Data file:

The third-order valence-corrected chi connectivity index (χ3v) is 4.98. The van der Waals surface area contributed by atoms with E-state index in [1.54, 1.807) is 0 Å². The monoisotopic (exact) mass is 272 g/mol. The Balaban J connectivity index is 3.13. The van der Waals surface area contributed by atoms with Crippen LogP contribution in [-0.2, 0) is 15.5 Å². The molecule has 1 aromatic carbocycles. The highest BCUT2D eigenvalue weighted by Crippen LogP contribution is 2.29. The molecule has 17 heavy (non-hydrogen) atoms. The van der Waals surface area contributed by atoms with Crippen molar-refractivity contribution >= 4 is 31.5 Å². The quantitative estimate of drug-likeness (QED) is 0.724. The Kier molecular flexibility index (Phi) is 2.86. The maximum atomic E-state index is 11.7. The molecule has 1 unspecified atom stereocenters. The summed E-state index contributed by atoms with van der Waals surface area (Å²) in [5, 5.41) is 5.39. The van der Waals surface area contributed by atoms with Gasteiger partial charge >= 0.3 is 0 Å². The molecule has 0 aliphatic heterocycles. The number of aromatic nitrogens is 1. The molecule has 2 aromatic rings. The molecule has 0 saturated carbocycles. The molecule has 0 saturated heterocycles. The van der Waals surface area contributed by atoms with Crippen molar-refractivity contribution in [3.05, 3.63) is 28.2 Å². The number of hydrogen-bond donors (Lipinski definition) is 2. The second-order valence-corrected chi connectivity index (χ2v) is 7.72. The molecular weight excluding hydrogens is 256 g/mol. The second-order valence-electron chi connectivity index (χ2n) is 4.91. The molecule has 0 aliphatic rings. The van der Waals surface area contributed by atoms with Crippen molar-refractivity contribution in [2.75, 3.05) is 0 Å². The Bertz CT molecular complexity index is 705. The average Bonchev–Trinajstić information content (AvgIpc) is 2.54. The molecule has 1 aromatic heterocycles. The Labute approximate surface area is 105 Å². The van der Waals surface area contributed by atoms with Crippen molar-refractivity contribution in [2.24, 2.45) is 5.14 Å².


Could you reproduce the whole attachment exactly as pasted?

The third-order valence-corrected chi connectivity index (χ3v) is 4.98. The van der Waals surface area contributed by atoms with E-state index in [1.54, 1.807) is 0 Å². The monoisotopic (exact) mass is 272 g/mol. The Balaban J connectivity index is 3.13. The van der Waals surface area contributed by atoms with Crippen LogP contribution in [-0.2, 0) is 15.5 Å². The molecule has 1 aromatic carbocycles. The highest BCUT2D eigenvalue weighted by Crippen LogP contribution is 2.29. The molecule has 17 heavy (non-hydrogen) atoms. The van der Waals surface area contributed by atoms with Crippen molar-refractivity contribution >= 4 is 31.5 Å². The quantitative estimate of drug-likeness (QED) is 0.724. The Kier molecular flexibility index (Phi) is 2.86. The maximum atomic E-state index is 11.7. The molecule has 1 unspecified atom stereocenters. The summed E-state index contributed by atoms with van der Waals surface area (Å²) in [5, 5.41) is 5.39. The van der Waals surface area contributed by atoms with Gasteiger partial charge >= 0.3 is 0 Å². The molecule has 0 aliphatic heterocycles. The number of aromatic nitrogens is 1. The molecule has 2 aromatic rings. The molecule has 0 saturated carbocycles. The molecule has 0 saturated heterocycles. The van der Waals surface area contributed by atoms with Crippen molar-refractivity contribution in [3.05, 3.63) is 28.2 Å². The number of hydrogen-bond donors (Lipinski definition) is 2. The second-order valence-corrected chi connectivity index (χ2v) is 7.72. The molecular weight excluding hydrogens is 256 g/mol. The second-order valence-electron chi connectivity index (χ2n) is 4.91. The molecule has 0 aliphatic rings. The van der Waals surface area contributed by atoms with Crippen molar-refractivity contribution in [2.75, 3.05) is 0 Å². The Bertz CT molecular complexity index is 705. The average Bonchev–Trinajstić information content (AvgIpc) is 2.54. The molecule has 1 aromatic heterocycles. The Labute approximate surface area is 105 Å². The van der Waals surface area contributed by atoms with Crippen molar-refractivity contribution in [2.24, 2.45) is 5.14 Å².